7- Communism

January 5, 2018 | Author: Anonymous | Category: History, US History, The Cold War And Beyond (After 1945), Cold War
Share Embed Donate

Short Description

Download 7- Communism...


Soviet Union and Satellite Nations

Timeline of Communism in the 20th Century Communism in the USSR (1917 – 1989) Communism in China (1949 – present) 1910 1920

Communist Revolution in Russia (1917)




Communist Revolution in China (1949) 1950: Korean War

“Cold War” 1960 1970 Vietnam War 1966: China’s “Cultural Revolution”



1989: Fall of Communism in the USSR 1989: Tiananmen Square in China

Origins of Communism • Karl Marx: Father of Communism  wrote Communist Manifesto • Asked workers (proletariat) of the world to revolt and take control of the “means of production”

Communism • Socialism: a type of economic system in which gov’t runs the economy for the entire society • Communism: socialism with totalitarian dictatorship • Marxism: communism with violent radical revolution – CLASS STRUGGLE

Communism comes to Russia • • • •

Life under the Czar: Too many poor peasants Not enough land or food Hate being involved in WW1

• Russia remained unindustrialized No supplies for the troops (not enough railroads or factories)

• By 1915, many soldiers do not have

weapons or ammunition




Group of nobles


Prince Felix Yusupov

moika palace











HELP !!!




The Provisional Government • Czar Nicholas II abdicated (gave up the throne) • A moderate temporary gov’t was created

The Bolsheviks • • • •

Name of the Communist Party in Russia Began the Communist Revolution Led by Vladimir Lenin - RADICAL Offered the poor “Bread, land, and peace”

1917 Revolution • Bolsheviks overthrew provisional gov’t • Created new Communist nation  USSR

Russian Civil War • Red Army (communists) vs. White Army (supporters of Czar) • Red Army won! Killed millions

Cheka (secret police)

Assassination of Czar & family

Lenin’s U.S.S.R. • The U.S.S.R. • Union of Soviet Socialist Republics – aka “Soviet Union” “The most striking thing was the utter unexpectedness of it, like a train crash in the night, like a bridge crumbling beneath your feet, like a house falling down”


Russia lost: • Most of its land in Europe •32% of its farmland

•34% of its population •54% of its industry 89% of its coalmines

• The Russian banks were all nationalized. • Control of the factories was given to the soviets. • Private bank accounts were confiscated. • The Church's properties (including bank accounts) were seized. • Wages were fixed at higher rates than during the war and a shorter, eight-hour working day was introduced.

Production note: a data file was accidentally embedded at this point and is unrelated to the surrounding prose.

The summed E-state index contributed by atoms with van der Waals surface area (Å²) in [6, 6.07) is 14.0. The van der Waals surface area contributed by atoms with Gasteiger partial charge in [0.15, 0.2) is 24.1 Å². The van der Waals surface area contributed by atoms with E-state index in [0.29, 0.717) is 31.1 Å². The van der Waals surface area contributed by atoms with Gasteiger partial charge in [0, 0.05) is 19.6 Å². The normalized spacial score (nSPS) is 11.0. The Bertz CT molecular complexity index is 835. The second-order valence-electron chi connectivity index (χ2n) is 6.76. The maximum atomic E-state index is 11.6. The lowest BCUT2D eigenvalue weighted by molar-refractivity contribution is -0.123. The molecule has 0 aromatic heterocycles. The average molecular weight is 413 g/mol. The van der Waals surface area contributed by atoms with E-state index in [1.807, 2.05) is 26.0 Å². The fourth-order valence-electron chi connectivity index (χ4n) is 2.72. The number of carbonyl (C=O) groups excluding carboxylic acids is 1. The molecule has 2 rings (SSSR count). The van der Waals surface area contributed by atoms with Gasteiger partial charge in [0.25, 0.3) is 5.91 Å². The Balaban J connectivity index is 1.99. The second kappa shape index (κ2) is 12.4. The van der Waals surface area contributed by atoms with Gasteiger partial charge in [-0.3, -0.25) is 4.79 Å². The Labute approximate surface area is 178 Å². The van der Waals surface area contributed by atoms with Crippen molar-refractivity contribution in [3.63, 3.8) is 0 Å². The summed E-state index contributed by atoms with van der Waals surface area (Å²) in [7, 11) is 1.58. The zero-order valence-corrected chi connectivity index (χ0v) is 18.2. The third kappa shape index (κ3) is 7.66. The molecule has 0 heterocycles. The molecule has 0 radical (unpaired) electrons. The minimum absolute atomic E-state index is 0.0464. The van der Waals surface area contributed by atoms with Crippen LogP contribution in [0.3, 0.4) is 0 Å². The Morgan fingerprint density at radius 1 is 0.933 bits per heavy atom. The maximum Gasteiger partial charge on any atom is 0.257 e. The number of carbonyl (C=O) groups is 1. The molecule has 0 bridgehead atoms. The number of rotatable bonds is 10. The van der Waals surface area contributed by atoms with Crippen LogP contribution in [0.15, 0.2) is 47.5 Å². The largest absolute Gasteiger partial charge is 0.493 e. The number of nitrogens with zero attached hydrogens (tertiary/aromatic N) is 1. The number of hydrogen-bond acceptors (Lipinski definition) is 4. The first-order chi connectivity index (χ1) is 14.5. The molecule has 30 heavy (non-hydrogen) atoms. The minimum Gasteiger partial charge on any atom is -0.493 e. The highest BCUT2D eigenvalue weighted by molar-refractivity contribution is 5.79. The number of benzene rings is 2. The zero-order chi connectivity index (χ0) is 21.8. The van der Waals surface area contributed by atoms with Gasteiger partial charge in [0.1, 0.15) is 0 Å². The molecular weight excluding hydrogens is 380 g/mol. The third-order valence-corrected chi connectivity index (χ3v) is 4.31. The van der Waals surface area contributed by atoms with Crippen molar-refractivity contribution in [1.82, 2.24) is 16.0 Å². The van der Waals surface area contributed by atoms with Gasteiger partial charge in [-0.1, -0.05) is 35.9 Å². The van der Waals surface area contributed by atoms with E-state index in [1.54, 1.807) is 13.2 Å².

Decree on Land

Private Property

Treatment of the Wealthy

Princess Golitsyn sold homemade pies on the street

Baroness Wrangel sold knitwear

One baroness sold a diamond broach for 5,000 rubles (the cost of a bag of flour)


New Economic Policy • Lenin’s plan to help the economy • The gov’t would control only major businesses • People could control small businesses and earn profit (limited capitalism)

Stalin’s U.S.S.R. • Joseph Stalin: Took over after Lenin’s death • Became a brutal dictator

Totalitarian State: • Only one political party allowed → the Communist Party • Controlled all aspects of life • Put state concerns ahead of your own

Collectivization • Stalin’s plan to improve farming • Eliminated small farms – they were “collected” onto large, state-run farms • If you refused, you DIED

5-Year Plan • Stalin’s plan to industrialize • Focused on heavy industry (military, steel, mining, farm machines) • Not on consumer goods (things for people’s lives)

Purges • Stalin’s attempt to eliminate anyone that could threaten his control • Many government officials were imprisoned or executed

Ex. Trotsky exiled and killed



World War II • Stalin signed a nonaggression pact with Hitler

• Germany attacked the USSR → the USSR joined the “Allies”

The Cold War


I’ll help fight Japan and I’ll totally allow free elections in Eastern European countries soon.